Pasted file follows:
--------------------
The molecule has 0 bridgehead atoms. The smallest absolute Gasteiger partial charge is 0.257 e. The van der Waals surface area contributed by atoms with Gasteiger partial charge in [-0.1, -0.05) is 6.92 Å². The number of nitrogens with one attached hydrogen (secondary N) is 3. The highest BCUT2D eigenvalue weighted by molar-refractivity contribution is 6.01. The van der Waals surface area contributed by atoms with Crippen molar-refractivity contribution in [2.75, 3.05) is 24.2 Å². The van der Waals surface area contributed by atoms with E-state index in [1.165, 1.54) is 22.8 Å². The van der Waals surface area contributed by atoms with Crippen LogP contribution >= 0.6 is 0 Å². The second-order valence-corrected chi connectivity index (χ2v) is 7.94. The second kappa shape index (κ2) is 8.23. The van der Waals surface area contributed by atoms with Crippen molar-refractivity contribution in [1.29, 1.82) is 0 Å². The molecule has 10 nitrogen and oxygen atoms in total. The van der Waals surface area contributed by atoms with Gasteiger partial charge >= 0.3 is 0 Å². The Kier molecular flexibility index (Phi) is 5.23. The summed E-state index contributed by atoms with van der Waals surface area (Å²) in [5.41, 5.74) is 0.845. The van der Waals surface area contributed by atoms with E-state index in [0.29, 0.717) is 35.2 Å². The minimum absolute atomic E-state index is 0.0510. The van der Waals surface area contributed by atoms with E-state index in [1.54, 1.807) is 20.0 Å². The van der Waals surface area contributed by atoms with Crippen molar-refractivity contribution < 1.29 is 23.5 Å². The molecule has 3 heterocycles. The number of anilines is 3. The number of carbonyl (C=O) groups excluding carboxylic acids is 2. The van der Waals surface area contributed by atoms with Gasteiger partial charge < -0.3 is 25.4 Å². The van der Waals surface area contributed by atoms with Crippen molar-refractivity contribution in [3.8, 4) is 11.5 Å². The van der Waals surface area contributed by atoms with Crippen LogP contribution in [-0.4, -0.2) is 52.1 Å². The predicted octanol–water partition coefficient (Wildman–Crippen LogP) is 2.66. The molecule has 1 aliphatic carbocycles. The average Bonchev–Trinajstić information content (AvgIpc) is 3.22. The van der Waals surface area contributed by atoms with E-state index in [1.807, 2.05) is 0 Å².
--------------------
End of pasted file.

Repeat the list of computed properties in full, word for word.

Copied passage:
The molecule has 0 bridgehead atoms. The smallest absolute Gasteiger partial charge is 0.257 e. The van der Waals surface area contributed by atoms with Gasteiger partial charge in [-0.1, -0.05) is 6.92 Å². The number of nitrogens with one attached hydrogen (secondary N) is 3. The highest BCUT2D eigenvalue weighted by molar-refractivity contribution is 6.01. The van der Waals surface area contributed by atoms with Crippen molar-refractivity contribution in [2.75, 3.05) is 24.2 Å². The van der Waals surface area contributed by atoms with E-state index in [1.165, 1.54) is 22.8 Å². The van der Waals surface area contributed by atoms with Crippen LogP contribution >= 0.6 is 0 Å². The second-order valence-corrected chi connectivity index (χ2v) is 7.94. The second kappa shape index (κ2) is 8.23. The van der Waals surface area contributed by atoms with Crippen molar-refractivity contribution in [1.29, 1.82) is 0 Å². The molecule has 10 nitrogen and oxygen atoms in total. The van der Waals surface area contributed by atoms with Gasteiger partial charge >= 0.3 is 0 Å². The Kier molecular flexibility index (Phi) is 5.23. The summed E-state index contributed by atoms with van der Waals surface area (Å²) in [5.41, 5.74) is 0.845. The van der Waals surface area contributed by atoms with E-state index in [0.29, 0.717) is 35.2 Å². The minimum absolute atomic E-state index is 0.0510. The van der Waals surface area contributed by atoms with E-state index in [1.54, 1.807) is 20.0 Å². The van der Waals surface area contributed by atoms with Crippen molar-refractivity contribution < 1.29 is 23.5 Å². The molecule has 3 heterocycles. The number of anilines is 3. The number of carbonyl (C=O) groups excluding carboxylic acids is 2. The van der Waals surface area contributed by atoms with Gasteiger partial charge < -0.3 is 25.4 Å². The van der Waals surface area contributed by atoms with Crippen molar-refractivity contribution in [3.8, 4) is 11.5 Å². The van der Waals surface area contributed by atoms with Crippen LogP contribution in [-0.4, -0.2) is 52.1 Å². The predicted octanol–water partition coefficient (Wildman–Crippen LogP) is 2.66. The molecule has 1 aliphatic carbocycles. The average Bonchev–Trinajstić information content (AvgIpc) is 3.22. The van der Waals surface area contributed by atoms with E-state index in [1.807, 2.05) is 0 Å².